This was bound to change initiation. But not immediately -- the mass Christian culture called Christendom took several centuries to develop, and its distinctive institutions didn't appear at once. Instead, throughout Constantine's reign and the rest of the fourth century there was much continuity of initiatory practice. The catechumenate and the baptismal rituals were now increasingly standardized; local variety lessened as the century progressed. The most notable change was one of scale. Suddenly things were bigger and more impressive. As the number of catechumens became inflated, the setting of baptism became grander; this is the era of the gloriously decorated hexagonal or octagonal baptismal fonts.
Throughout the fourth and fifth centuries, four other changes occurred in the initiatory practices of the church.
It became easier to become a catechumen. The scrutiny of professions withered. In Jerusalem, Cyril did not ask whether the candidates were soldiers who killed; he rather inquired whether they were "drunkards and boasters" and obedient to their parents.
The catechists' teaching changed. In general they now concentrated on doctrine, warning the candidates of a variety of heresies, rather than on practice, instructing the candidates how to live as Christians. In Milan, where Ambrose based his catecheses upon the Old Testament patriarchs and wisdom literature instead of the Sermon on the Mount, there does seem to have been a lowering of the hurdles. In general, there now seems to be less emphasis upon doing good to poor people and loving the enemy than there had been.
The rituals of initiation and baptism became more formidable and frightening. "Awesome" was the word which they used; but this did not mean "kinda neat." It meant something that chilled you to the core, that scared you silly, that caused your hair to stand on end. The theology of baptism that was now widely adopted in both West and East was that of Romans 6, dying to the old self and rising to new life with Christ. The ritual to express this sequence of death and resurrection was submersion in baptismal fonts; pouring water on those standing in water was replaced by kneeling in the water -- naked, of course, for it's a matter of rebirth -- and having the bishop hold one's head under the water three times in the name of the Father, the Son, and the Holy Spirit. Scary enough, one might suppose. But the fear was heightened by the tendency, present earlier but now common, not to tell the candidates about baptism and the subsequent eucharist until they had experienced them. It was sound pedagogy, no doubt, to tell people the meaning of what had just both terrified and delighted them. But the conscious aim was conversion. In an era in which the masses were becoming Christian and standards were inevitably falling, the initiatory rites now became, in the words of Prof. Paul Bradshaw of Notre Dame, "the means of producing a powerful emotional and psychological impression upon the candidates in the hope of bringing about their conversion." What neither the sponsors nor the catechists had been able to do, the rites themselves were now to do. They don't seem to have been all that effective. As Augustine, the great bishop of Hippo in North Africa complained, "We can't convert the vast majority to a good life, can we?" (Sermon 80.8)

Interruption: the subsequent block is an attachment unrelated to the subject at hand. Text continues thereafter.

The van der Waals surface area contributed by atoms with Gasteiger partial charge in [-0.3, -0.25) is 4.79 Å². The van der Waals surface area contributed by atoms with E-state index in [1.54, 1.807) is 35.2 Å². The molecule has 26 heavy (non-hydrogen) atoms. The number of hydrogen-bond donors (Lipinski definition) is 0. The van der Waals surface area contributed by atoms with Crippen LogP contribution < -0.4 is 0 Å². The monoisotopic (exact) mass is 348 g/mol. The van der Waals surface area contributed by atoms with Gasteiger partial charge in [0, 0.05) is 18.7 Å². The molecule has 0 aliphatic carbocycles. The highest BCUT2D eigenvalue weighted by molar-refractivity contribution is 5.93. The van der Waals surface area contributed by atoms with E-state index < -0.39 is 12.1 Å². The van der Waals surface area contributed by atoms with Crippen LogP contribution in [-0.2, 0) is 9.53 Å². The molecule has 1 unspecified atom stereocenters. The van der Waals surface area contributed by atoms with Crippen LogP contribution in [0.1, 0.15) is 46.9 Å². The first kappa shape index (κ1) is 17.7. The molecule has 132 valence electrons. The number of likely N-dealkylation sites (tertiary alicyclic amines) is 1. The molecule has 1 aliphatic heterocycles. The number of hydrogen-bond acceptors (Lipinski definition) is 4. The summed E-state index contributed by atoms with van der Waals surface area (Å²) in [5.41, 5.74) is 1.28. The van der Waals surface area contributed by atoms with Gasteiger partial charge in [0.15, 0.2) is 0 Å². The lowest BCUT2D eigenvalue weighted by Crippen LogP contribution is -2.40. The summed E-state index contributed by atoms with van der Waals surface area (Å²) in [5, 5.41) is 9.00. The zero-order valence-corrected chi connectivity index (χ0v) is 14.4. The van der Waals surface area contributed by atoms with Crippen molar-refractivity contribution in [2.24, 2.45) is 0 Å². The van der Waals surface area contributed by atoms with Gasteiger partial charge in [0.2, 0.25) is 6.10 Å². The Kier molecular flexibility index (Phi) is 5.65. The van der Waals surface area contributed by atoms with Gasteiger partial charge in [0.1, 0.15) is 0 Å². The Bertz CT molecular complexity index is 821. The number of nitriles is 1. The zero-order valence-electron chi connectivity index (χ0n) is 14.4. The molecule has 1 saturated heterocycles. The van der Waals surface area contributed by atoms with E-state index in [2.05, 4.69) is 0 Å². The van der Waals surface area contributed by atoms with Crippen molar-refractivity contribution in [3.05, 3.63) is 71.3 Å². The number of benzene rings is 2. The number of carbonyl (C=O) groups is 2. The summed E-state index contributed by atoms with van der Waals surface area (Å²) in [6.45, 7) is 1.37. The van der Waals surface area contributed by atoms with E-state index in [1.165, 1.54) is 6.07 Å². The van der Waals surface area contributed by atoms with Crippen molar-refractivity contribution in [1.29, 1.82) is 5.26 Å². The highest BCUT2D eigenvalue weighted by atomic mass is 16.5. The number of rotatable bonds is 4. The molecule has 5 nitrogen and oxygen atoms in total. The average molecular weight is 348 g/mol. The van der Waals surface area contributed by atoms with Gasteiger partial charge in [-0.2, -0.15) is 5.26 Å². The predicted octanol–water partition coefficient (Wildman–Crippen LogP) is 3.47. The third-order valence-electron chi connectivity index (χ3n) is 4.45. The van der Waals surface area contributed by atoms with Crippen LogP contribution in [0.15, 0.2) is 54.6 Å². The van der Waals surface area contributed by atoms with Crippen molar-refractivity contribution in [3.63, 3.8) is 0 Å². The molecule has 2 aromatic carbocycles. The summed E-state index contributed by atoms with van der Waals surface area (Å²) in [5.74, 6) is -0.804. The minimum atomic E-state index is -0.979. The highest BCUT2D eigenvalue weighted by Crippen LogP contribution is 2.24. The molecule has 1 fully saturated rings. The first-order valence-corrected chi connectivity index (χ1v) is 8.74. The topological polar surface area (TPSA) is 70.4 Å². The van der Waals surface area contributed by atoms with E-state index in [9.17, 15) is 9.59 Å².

In the fifth century, following Augustine, infant baptism became the standard, invariable form of initiation. This change, as much as anything, moved the West into Christendom. Augustine was a master practitioner of the traditional initiatory practices of the Church. He was a wondrously gifted evangelistic preacher who inspired and scared people to enroll for baptism; he prepared an introductory book for catechists that was unrivaled for centuries; and he was himself an insightful catechetical speaker. But intellectually and theologically, by developing the doctrine of original sin and by sheer force of character, Augustine made infant baptism the norm for Christian initiation. Henceforth the baptism of infants quamprimum -- as soon as possible after birth -- became a spiritual necessity. And thereby Augustine subverted the program of initiation which he had inherited from the Early Church.
There was, of course, some baptism of children before Augustine. In the third century Apostolic Tradition there was the baptism of the "little ones" "who cannot speak for themselves." Scholars working with the epigraphs in the catacombs have found children who were baptized. Here is a sample: